Ameresco also helps their customers obtain third-party financing for energy efficiency projects. This allows the customers to pay reduced (or zero) up-front costs, and enable them to realize some of these efficiency benefits as they are servicing their debt. The typical sales, design, and construction process for a client takes between 1 to 3 years.
The sales cycle at Ameresco begins with the Request for Proposal (RFP). Once selected, they take between 6 to 12 months (“Awarded Backlog”) to conduct a thorough energy audit, determine the scope of the project, design and engineer a plan, select a sub-contractor, and assist the client in obtaining third-party financing. The client reviews the plan, then signs the contract – at which point it becomes “Contracted Backlog.” Finally, construction takes place over one to two years – “Construction Backlog.” A lot of the actual construction and installation work is done by sub-tractors. After the project is completed, Ameresco may maintain ongoing service contracts (O&M Contracts) that continue the client relationship.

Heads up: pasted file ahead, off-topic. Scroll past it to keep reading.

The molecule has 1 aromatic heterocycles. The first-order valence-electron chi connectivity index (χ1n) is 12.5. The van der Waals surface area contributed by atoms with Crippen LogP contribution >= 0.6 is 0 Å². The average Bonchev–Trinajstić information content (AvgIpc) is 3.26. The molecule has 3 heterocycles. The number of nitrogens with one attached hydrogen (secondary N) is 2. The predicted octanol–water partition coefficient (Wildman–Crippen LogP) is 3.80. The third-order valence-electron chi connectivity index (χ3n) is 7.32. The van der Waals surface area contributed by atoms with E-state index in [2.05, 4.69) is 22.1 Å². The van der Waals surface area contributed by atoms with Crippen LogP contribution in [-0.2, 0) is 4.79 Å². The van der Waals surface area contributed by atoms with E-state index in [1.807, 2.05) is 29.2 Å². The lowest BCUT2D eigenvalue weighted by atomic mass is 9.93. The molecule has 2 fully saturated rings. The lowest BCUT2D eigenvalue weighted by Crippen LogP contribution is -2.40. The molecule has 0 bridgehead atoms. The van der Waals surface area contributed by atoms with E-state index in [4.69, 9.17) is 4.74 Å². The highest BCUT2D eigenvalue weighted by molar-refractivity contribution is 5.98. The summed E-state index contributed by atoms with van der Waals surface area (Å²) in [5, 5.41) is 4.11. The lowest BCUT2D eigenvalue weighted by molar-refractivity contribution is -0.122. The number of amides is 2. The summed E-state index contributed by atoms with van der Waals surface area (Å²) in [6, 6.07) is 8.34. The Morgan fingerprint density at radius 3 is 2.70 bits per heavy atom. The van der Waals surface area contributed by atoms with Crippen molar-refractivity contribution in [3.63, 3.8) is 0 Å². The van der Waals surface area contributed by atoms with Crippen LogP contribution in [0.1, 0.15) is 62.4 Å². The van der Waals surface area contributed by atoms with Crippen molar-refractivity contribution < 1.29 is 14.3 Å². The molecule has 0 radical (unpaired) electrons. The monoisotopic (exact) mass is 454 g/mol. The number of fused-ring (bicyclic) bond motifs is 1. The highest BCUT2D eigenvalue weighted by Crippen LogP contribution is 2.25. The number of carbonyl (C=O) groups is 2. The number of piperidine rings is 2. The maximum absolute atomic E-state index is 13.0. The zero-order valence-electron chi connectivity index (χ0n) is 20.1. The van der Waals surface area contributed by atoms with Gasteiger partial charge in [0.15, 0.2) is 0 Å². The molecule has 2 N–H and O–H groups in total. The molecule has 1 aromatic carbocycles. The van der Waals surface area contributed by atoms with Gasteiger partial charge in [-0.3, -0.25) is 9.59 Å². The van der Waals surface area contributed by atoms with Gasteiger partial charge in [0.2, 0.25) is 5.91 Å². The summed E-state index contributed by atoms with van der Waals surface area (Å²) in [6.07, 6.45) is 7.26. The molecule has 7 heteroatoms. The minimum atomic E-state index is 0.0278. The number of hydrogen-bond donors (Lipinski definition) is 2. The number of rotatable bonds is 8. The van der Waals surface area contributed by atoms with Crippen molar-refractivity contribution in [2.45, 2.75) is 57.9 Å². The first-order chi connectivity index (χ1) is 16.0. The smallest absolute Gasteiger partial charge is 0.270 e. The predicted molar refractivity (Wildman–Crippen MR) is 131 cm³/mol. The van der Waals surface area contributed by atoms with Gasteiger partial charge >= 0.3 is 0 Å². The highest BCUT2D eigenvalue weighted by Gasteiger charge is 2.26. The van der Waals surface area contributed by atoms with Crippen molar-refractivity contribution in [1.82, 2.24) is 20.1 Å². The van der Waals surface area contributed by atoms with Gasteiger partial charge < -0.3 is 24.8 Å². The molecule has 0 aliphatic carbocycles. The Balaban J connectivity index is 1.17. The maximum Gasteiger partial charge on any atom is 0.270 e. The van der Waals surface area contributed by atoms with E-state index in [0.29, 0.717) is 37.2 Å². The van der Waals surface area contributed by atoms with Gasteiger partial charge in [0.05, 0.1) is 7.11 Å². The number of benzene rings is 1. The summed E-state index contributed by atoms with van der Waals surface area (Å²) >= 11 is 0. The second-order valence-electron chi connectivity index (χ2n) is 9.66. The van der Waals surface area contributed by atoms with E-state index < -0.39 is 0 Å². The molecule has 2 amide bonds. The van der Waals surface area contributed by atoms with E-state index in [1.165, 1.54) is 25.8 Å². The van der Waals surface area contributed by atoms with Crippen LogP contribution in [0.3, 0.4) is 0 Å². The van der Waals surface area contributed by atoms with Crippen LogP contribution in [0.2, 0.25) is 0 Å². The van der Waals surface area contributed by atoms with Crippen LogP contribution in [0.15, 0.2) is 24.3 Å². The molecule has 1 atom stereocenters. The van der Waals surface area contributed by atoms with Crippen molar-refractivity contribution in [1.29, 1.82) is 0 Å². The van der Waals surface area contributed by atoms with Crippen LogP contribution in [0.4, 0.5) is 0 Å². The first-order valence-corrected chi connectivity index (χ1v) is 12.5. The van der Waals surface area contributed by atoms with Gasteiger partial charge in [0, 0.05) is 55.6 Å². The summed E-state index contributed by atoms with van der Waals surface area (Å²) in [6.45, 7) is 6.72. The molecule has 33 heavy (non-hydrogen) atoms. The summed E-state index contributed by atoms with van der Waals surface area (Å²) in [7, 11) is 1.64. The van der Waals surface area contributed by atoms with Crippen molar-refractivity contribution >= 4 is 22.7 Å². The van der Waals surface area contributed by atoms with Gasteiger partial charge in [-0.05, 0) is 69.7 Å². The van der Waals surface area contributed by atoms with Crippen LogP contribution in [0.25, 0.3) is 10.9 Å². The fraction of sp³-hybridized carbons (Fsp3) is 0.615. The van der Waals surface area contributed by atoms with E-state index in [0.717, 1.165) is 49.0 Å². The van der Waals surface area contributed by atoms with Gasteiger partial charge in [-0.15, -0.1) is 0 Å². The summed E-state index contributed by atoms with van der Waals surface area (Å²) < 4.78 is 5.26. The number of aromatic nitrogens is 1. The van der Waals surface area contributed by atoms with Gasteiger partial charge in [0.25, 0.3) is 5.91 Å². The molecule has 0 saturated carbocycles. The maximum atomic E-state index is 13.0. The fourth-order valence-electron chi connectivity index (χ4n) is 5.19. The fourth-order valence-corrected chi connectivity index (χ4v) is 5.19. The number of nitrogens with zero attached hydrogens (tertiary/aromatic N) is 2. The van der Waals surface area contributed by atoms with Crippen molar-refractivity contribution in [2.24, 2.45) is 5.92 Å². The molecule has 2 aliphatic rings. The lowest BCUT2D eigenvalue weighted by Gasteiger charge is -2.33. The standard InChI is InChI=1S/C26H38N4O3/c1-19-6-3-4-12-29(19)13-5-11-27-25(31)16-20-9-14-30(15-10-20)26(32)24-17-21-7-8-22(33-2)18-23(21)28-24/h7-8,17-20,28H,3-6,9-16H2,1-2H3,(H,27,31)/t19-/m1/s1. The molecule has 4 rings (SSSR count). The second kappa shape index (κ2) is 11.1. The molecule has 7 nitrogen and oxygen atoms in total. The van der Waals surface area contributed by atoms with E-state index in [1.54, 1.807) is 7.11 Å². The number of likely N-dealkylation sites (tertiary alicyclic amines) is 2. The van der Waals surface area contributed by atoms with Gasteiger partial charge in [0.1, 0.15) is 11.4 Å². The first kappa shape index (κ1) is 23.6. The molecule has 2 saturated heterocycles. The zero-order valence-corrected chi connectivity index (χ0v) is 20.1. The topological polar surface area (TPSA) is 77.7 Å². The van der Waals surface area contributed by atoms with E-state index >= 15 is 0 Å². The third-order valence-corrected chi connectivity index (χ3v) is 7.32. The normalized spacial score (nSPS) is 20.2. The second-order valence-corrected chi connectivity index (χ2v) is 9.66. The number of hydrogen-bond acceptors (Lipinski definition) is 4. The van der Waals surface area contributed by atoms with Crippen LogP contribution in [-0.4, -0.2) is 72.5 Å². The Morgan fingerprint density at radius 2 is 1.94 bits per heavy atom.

One of the keys to Ameresco’s success is that they help their customers develop comprehensive energy efficiency plans, which may include financing, renewable energy installations, construction of small-scale renewable energy plants, and facility upgrades. While there are many competitors that do installations or provide other energy efficient solutions, Ameresco’s comprehensiveness enables them to build a stronger, and longer, relationship with their clients.
Their competitors include: Chevron Energy Solutions, Constellation Energy, Honeywell, Johnson Controls, Siemens Building Technologies, TAC energy solutions, and local utilities. However, none offer the range of solutions or the in-house expertise. Johnson Controls, for example, is an equipment manufacturer, but lacks the engineering expertise. Many utilities offer ESCO services, but they do not offer continued O&M services.